Well, this is all well and good, and I can’t say I disagree with any of your speculations, in principle. But, they are of little relevance to those of us looking to find near-term, near-immediate interventions to ameliorate specific age-related pathologies, and to try and meaningfully extend our lifespans now. You are dealing with an expert in envisioning the limits of the possible in biotechnology and medicine. I was one of the first two people to conceive of cell and tissue repair devices (1972):
And I have co-authored a Springer published book chapter on the future of critical care medicine: http://ift.tt/1Nl4ppQ
In 1988, I even tried my hand (with assistance from Steve Harris) at predicting the future of medicine in 2008: http://ift.tt/1DPYWzs it and weep, or laugh, as you will.
I’m dying right now and my concern with the ultimate possibilities and their likelihood in medicine is, as it properly should be, confined to the arena of cryonics. I’ve spent over 40 years in intense contemplation of not just possible future medical therapies, but of the detailed mechanics of how they might be realized. This has its uses, but staying alive right now isn’t one of them, again, except in the context of cryopreservation.
I am almost completely unconcerned that human kidneys show no propensity for the ability to regenerate nephrons. I have a good GFR for my age and plenty of nephrons. In fact, at my current rate of loss, my supply of nephrons will last till I’m about 130. However, currently my chances of living to be 130, which, BTW, is 60 years from now, are nil. If I look at the rate of decay of other vital organs in my body, I will very likely not survive till age 80. Factor in all my individual risks, and I’ll be lucky to make it to age 75 – very lucky. And that leaves out of consideration the quality of my life from now until it ends.
So, I don’t spend any time at all pondering whether nephrons in human kidneys can be regenerated, and unless you are doing specific research in this area, I would suggest that you not spend time on this, either – even if you personally are losing nephrons at a fierce rate and are headed for renal failure. This is because even if regeneration of nephrons had already been demonstrated in principle in mammals, it would never make it to clinical application by the time you needed it. You’d need a kidney transplant long before, and if you were smart, you’d be spending your time researching and thinking about how to get the optimum kidney you can, and then how to manage your immunomodulation post-transplant to hold onto it as long as possible. This presumes you’d already exhausted any therapeutic maneuvers to slow or halt your kidney disease.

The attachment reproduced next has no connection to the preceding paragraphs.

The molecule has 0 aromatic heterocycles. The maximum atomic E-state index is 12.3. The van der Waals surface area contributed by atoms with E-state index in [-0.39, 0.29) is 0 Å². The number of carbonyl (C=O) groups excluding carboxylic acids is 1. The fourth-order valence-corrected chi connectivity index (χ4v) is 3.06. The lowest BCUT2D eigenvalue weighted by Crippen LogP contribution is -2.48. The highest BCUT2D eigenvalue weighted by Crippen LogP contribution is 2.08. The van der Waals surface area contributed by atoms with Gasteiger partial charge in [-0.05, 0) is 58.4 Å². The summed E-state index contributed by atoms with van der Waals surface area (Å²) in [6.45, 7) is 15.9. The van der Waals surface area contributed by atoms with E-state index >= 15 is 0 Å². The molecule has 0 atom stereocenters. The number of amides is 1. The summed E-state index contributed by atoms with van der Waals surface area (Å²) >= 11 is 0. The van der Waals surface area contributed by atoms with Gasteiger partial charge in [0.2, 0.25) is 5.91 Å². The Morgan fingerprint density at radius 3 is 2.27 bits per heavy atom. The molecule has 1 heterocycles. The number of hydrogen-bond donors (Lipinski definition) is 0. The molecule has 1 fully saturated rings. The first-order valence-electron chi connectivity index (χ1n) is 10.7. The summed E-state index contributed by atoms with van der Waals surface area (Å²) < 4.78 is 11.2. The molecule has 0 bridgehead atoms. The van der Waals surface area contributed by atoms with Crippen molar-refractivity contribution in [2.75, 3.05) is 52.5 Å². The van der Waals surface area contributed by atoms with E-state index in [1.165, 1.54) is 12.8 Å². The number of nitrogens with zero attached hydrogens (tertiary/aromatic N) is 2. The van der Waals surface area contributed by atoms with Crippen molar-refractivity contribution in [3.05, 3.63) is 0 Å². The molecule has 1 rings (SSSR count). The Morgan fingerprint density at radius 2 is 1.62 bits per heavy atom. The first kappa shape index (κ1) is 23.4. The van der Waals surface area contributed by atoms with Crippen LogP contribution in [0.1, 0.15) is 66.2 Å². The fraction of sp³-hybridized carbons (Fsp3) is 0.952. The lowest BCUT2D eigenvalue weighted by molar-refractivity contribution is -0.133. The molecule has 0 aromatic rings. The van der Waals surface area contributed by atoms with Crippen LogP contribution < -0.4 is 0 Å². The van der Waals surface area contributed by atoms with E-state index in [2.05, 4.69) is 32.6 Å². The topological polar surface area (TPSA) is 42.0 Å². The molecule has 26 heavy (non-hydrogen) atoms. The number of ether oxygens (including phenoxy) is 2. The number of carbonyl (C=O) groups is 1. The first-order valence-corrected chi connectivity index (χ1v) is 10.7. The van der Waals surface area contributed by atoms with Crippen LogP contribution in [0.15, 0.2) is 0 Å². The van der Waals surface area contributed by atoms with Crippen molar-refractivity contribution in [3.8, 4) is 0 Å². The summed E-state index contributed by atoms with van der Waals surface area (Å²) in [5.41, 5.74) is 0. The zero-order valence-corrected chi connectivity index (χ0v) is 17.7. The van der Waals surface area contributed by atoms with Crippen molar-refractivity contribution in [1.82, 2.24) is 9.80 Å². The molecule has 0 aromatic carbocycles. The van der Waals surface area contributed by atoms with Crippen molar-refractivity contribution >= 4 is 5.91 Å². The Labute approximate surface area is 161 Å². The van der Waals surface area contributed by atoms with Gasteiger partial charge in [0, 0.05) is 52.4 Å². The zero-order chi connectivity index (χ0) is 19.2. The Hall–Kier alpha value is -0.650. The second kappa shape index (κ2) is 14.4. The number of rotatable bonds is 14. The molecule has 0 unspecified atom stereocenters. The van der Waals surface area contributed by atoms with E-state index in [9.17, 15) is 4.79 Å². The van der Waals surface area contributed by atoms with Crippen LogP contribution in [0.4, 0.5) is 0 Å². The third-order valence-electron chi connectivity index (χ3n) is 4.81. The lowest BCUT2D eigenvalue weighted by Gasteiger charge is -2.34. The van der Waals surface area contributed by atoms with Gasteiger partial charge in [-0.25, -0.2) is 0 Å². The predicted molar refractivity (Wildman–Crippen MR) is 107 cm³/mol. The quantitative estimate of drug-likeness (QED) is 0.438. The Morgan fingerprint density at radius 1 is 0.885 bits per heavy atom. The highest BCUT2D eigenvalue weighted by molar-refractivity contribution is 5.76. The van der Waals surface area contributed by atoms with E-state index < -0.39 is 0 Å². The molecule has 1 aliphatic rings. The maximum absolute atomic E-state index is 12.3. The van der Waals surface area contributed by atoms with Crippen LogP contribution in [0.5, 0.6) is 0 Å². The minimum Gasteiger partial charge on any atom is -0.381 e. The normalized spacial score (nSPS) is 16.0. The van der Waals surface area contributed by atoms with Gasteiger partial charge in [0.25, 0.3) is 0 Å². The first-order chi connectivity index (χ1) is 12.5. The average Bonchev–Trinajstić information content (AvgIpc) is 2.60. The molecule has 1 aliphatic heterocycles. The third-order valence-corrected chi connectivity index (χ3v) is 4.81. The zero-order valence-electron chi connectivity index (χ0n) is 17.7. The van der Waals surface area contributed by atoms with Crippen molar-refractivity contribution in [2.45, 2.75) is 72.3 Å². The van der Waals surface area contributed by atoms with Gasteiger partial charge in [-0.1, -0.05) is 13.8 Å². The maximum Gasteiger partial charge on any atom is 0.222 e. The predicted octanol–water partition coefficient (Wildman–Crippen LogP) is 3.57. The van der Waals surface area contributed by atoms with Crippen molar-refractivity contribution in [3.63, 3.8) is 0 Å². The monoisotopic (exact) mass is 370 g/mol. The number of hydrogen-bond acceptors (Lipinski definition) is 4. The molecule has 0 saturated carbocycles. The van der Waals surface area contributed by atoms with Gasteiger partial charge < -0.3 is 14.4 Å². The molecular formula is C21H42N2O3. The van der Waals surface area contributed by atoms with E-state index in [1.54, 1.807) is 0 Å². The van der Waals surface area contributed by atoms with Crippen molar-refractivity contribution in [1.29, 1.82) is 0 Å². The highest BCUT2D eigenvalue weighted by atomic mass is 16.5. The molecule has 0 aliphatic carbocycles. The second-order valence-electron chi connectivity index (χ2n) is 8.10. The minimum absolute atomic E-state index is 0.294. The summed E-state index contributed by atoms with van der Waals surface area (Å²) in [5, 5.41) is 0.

This is in fact exactly what I did when I was 22 and discovered I was losing nephrons at a terminal rate. In my case, it was due to severe “essential” hypertension. I got a thorough work-up, selected the best meds available, and have continued to do that over the intervening 40 years – most recently switching my beta blocker to nebviolol. At diagnosis, my BP was 210/120. I’d have been dead decades ago if it were not for meticulous compliance with what was initially a complex regimen of medications (4x daily dosing)! The point here is that I didn’t give a thought to the “depressing reality” that nephrons don’t regenerate, but rather began to study hypertension.
Funnily enough, when people talk about life extending drugs, and when they ask me about what are the most effective drugs for life extension, my answer is the antihypertensives. These dugs have added more years, not to mention more quality years, to the average human lifespan than any other drug, or class of dugs that I know of: http://ift.tt/1DPYWzv
As you can see from the graph above, the incidence and prevalence of hypertension are so tightly associated with aging that hypertension might arguably be said to be one of the primary pathologies of aging.
I’m looking for interventions that will demonstrably slow aging now. But what I’m really looking for is treatments that will fundamentally impact aging itself, and that, in effect, means treatments that reverse aging, such as GDF-11, systemic fetal stem cells transplants, or both.